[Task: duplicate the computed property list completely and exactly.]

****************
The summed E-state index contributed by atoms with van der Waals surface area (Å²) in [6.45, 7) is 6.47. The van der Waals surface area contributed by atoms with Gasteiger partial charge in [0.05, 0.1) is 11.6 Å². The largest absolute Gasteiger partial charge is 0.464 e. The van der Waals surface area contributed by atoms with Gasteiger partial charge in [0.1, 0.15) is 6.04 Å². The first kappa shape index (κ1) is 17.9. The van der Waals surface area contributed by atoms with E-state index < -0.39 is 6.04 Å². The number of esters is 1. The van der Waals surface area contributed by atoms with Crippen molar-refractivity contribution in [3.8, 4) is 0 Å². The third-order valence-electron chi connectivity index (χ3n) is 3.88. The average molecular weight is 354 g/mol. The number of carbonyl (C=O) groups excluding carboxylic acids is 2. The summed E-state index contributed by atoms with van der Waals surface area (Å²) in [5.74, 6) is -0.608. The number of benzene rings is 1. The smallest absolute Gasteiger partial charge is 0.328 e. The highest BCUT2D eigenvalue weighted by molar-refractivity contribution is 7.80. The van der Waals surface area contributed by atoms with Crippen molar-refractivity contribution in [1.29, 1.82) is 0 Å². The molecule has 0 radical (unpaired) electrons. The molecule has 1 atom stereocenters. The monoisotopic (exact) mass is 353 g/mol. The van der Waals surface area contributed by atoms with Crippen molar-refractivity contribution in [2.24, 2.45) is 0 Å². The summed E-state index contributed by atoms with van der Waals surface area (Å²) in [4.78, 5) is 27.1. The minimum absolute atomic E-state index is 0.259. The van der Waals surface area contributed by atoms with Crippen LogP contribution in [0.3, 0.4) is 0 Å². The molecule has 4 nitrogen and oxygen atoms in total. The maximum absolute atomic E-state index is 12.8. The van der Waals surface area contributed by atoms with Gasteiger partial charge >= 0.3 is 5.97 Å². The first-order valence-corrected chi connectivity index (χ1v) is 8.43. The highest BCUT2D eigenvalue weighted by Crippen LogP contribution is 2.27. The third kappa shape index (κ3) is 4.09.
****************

The summed E-state index contributed by atoms with van der Waals surface area (Å²) in [6.45, 7) is 6.47. The van der Waals surface area contributed by atoms with Gasteiger partial charge in [0.05, 0.1) is 11.6 Å². The largest absolute Gasteiger partial charge is 0.464 e. The van der Waals surface area contributed by atoms with Gasteiger partial charge in [0.1, 0.15) is 6.04 Å². The first kappa shape index (κ1) is 17.9. The van der Waals surface area contributed by atoms with E-state index < -0.39 is 6.04 Å². The number of esters is 1. The van der Waals surface area contributed by atoms with Crippen molar-refractivity contribution in [3.8, 4) is 0 Å². The third-order valence-electron chi connectivity index (χ3n) is 3.88. The average molecular weight is 354 g/mol. The number of carbonyl (C=O) groups excluding carboxylic acids is 2. The summed E-state index contributed by atoms with van der Waals surface area (Å²) in [5.74, 6) is -0.608. The number of benzene rings is 1. The smallest absolute Gasteiger partial charge is 0.328 e. The highest BCUT2D eigenvalue weighted by molar-refractivity contribution is 7.80. The van der Waals surface area contributed by atoms with Crippen molar-refractivity contribution in [1.29, 1.82) is 0 Å². The molecule has 0 radical (unpaired) electrons. The molecule has 1 atom stereocenters. The monoisotopic (exact) mass is 353 g/mol. The van der Waals surface area contributed by atoms with Crippen molar-refractivity contribution in [2.24, 2.45) is 0 Å². The summed E-state index contributed by atoms with van der Waals surface area (Å²) in [4.78, 5) is 27.1. The minimum absolute atomic E-state index is 0.259. The van der Waals surface area contributed by atoms with Crippen LogP contribution in [0.3, 0.4) is 0 Å². The molecule has 4 nitrogen and oxygen atoms in total. The maximum absolute atomic E-state index is 12.8. The van der Waals surface area contributed by atoms with Gasteiger partial charge >= 0.3 is 5.97 Å². The first-order valence-corrected chi connectivity index (χ1v) is 8.43. The highest BCUT2D eigenvalue weighted by Crippen LogP contribution is 2.27. The third kappa shape index (κ3) is 4.09.